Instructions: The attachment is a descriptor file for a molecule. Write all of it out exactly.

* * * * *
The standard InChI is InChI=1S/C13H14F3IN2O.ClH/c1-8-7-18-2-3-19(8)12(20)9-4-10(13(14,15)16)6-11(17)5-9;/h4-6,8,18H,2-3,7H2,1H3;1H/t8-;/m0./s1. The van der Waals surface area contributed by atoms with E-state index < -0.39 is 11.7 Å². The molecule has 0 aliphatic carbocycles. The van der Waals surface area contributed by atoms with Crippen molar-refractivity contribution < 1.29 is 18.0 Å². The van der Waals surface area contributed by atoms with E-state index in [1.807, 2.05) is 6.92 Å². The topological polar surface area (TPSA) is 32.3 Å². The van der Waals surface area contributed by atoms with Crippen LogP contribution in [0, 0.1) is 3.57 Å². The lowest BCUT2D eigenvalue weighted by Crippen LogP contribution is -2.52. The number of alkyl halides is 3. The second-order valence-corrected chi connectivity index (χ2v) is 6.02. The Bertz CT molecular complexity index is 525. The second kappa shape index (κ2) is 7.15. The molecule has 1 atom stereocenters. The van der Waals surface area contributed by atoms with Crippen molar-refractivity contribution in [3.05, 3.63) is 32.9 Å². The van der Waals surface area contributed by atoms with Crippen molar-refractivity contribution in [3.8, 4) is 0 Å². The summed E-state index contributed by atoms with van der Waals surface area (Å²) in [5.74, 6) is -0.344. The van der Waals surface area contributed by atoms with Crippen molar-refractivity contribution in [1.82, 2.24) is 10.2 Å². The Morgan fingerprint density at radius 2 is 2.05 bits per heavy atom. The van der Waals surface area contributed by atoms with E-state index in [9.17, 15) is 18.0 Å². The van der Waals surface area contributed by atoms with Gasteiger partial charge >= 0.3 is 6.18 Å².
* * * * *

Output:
The standard InChI is InChI=1S/C13H14F3IN2O.ClH/c1-8-7-18-2-3-19(8)12(20)9-4-10(13(14,15)16)6-11(17)5-9;/h4-6,8,18H,2-3,7H2,1H3;1H/t8-;/m0./s1. The van der Waals surface area contributed by atoms with E-state index < -0.39 is 11.7 Å². The molecule has 0 aliphatic carbocycles. The van der Waals surface area contributed by atoms with Crippen molar-refractivity contribution < 1.29 is 18.0 Å². The van der Waals surface area contributed by atoms with E-state index in [1.807, 2.05) is 6.92 Å². The topological polar surface area (TPSA) is 32.3 Å². The van der Waals surface area contributed by atoms with Crippen LogP contribution in [0, 0.1) is 3.57 Å². The lowest BCUT2D eigenvalue weighted by Crippen LogP contribution is -2.52. The number of alkyl halides is 3. The second-order valence-corrected chi connectivity index (χ2v) is 6.02. The Bertz CT molecular complexity index is 525. The second kappa shape index (κ2) is 7.15. The molecule has 1 atom stereocenters. The van der Waals surface area contributed by atoms with Crippen molar-refractivity contribution in [3.05, 3.63) is 32.9 Å². The van der Waals surface area contributed by atoms with Crippen molar-refractivity contribution in [3.8, 4) is 0 Å². The summed E-state index contributed by atoms with van der Waals surface area (Å²) in [5.74, 6) is -0.344. The van der Waals surface area contributed by atoms with Crippen molar-refractivity contribution in [1.82, 2.24) is 10.2 Å². The Morgan fingerprint density at radius 2 is 2.05 bits per heavy atom. The van der Waals surface area contributed by atoms with E-state index in [9.17, 15) is 18.0 Å². The van der Waals surface area contributed by atoms with Gasteiger partial charge >= 0.3 is 6.18 Å².